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Multi-million-pound investment deal will unlock comprehensive regeneration of former Longbridge car plant

Published: Monday 15 Mar 2021

The once iconic but now derelict West Works site at the former MG Rover car plant in Longbridge, Birmingham is to finally be regenerated following a ¬£6m investment package from the West Midlands Combined Authority (WMCA). 

Since closing 15 years ago with the loss of the plant's remaining 6,000 jobs, the vacant 75-acre West Works has been a reminder of one of the most painful manufacturing collapses in the region's post war economic history. 

But the announcement today (Monday March 15) of the investment deal between the WMCA and property developer St. Modwen, means the land can now be cleaned up, essential infrastructure provided and the site made ready for the construction of 350 new homes and 900,000sqft of commercial floorspace, creating up to 5,000 jobs.

Andy Street, Mayor of the West Midlands (left) and Sarwjit Sambhi, CEO of St. Modwen announce a £6m WMCA investment deal that will see the derelict West Works finally regenerated for new homes and jobs

Andy Street, Mayor of the West Midlands (left) and Sarwjit Sambhi, CEO of St. Modwen announce a £6m WMCA investment deal that will see the derelict West Works finally regenerated for new homes and jobs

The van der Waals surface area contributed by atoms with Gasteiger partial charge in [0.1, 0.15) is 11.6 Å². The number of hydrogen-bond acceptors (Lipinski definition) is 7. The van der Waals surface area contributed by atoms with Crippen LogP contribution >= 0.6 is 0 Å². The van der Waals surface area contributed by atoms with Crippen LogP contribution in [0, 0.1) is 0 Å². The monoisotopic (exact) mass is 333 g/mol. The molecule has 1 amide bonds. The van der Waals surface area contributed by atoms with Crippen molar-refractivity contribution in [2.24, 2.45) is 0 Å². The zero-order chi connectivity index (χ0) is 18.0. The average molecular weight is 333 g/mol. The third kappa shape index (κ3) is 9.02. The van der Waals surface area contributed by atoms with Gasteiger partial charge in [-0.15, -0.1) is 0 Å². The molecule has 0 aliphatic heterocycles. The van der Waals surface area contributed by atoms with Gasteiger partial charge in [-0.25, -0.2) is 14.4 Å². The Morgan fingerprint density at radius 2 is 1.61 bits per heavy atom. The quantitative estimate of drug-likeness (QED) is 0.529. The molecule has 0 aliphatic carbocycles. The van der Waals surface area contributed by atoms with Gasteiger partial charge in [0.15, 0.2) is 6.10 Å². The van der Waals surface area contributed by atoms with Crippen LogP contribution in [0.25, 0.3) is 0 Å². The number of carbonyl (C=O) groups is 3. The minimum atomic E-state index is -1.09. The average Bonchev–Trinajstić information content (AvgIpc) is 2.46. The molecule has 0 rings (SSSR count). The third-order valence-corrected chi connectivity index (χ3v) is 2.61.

St. Modwen has already overseen the regeneration of around half the wider Longbridge works which it bought in 2003, but the West Works site has remained a major missing piece in the area's regeneration jigsaw. 

Once finished, the ¬£1bn transformation of the entire former car plant is expected to have created up to 4,000 new homes, 2m sqft of commercial development and 10,000 jobs, transforming Longbridge into a modern, attractive environment in which to live and work. 

Today's deal follows the award in December 2020 of more than ¬£51m of Government funding for the WMCA to continue driving forward significant new homes and jobs for local people on brownfield, former industrial land such as the former MG Rover site. The funding was in recognition of the WMCA's nationally leading brownfield regeneration and housing programme.